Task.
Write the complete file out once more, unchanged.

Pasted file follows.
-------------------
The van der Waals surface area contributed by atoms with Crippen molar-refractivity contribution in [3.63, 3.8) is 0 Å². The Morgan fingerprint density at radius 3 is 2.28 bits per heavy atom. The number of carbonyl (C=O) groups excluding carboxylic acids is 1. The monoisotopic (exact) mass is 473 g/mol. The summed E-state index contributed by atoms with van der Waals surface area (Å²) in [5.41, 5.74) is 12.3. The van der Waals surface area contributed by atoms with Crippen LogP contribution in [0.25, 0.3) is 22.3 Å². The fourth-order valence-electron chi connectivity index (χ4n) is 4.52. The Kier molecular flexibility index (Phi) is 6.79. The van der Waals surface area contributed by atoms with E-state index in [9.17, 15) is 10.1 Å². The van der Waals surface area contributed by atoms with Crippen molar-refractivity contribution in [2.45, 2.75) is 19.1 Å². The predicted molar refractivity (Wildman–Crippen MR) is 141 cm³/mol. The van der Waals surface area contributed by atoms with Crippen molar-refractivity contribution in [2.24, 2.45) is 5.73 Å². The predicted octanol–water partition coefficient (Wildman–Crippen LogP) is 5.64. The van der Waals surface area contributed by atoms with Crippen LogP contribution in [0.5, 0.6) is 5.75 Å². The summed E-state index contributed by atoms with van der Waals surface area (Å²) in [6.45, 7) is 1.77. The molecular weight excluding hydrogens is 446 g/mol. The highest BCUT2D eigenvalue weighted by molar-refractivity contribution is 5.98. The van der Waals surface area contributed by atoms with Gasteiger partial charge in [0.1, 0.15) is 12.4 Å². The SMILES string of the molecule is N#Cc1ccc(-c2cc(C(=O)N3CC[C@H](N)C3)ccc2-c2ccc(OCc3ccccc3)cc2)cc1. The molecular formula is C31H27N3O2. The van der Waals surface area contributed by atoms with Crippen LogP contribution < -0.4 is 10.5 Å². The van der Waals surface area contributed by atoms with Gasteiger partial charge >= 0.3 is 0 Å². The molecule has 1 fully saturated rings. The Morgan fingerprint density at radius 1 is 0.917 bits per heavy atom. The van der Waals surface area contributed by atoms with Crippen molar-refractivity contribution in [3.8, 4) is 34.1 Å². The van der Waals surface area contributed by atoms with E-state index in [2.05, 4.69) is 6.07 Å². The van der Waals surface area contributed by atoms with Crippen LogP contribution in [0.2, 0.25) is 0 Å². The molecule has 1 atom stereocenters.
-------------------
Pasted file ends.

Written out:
The van der Waals surface area contributed by atoms with Crippen molar-refractivity contribution in [3.63, 3.8) is 0 Å². The Morgan fingerprint density at radius 3 is 2.28 bits per heavy atom. The number of carbonyl (C=O) groups excluding carboxylic acids is 1. The monoisotopic (exact) mass is 473 g/mol. The summed E-state index contributed by atoms with van der Waals surface area (Å²) in [5.41, 5.74) is 12.3. The van der Waals surface area contributed by atoms with Crippen LogP contribution in [0.25, 0.3) is 22.3 Å². The fourth-order valence-electron chi connectivity index (χ4n) is 4.52. The Kier molecular flexibility index (Phi) is 6.79. The van der Waals surface area contributed by atoms with E-state index in [9.17, 15) is 10.1 Å². The van der Waals surface area contributed by atoms with Crippen molar-refractivity contribution in [2.45, 2.75) is 19.1 Å². The predicted molar refractivity (Wildman–Crippen MR) is 141 cm³/mol. The van der Waals surface area contributed by atoms with Crippen molar-refractivity contribution in [2.24, 2.45) is 5.73 Å². The predicted octanol–water partition coefficient (Wildman–Crippen LogP) is 5.64. The van der Waals surface area contributed by atoms with Crippen LogP contribution in [0.5, 0.6) is 5.75 Å². The summed E-state index contributed by atoms with van der Waals surface area (Å²) in [6.45, 7) is 1.77. The molecular weight excluding hydrogens is 446 g/mol. The highest BCUT2D eigenvalue weighted by molar-refractivity contribution is 5.98. The van der Waals surface area contributed by atoms with Gasteiger partial charge in [0.1, 0.15) is 12.4 Å². The SMILES string of the molecule is N#Cc1ccc(-c2cc(C(=O)N3CC[C@H](N)C3)ccc2-c2ccc(OCc3ccccc3)cc2)cc1. The molecular formula is C31H27N3O2. The van der Waals surface area contributed by atoms with Crippen LogP contribution < -0.4 is 10.5 Å². The van der Waals surface area contributed by atoms with Gasteiger partial charge >= 0.3 is 0 Å². The molecule has 1 fully saturated rings. The Morgan fingerprint density at radius 1 is 0.917 bits per heavy atom. The van der Waals surface area contributed by atoms with Crippen molar-refractivity contribution in [3.8, 4) is 34.1 Å². The van der Waals surface area contributed by atoms with E-state index in [2.05, 4.69) is 6.07 Å². The van der Waals surface area contributed by atoms with Crippen LogP contribution in [0.2, 0.25) is 0 Å². The molecule has 1 atom stereocenters.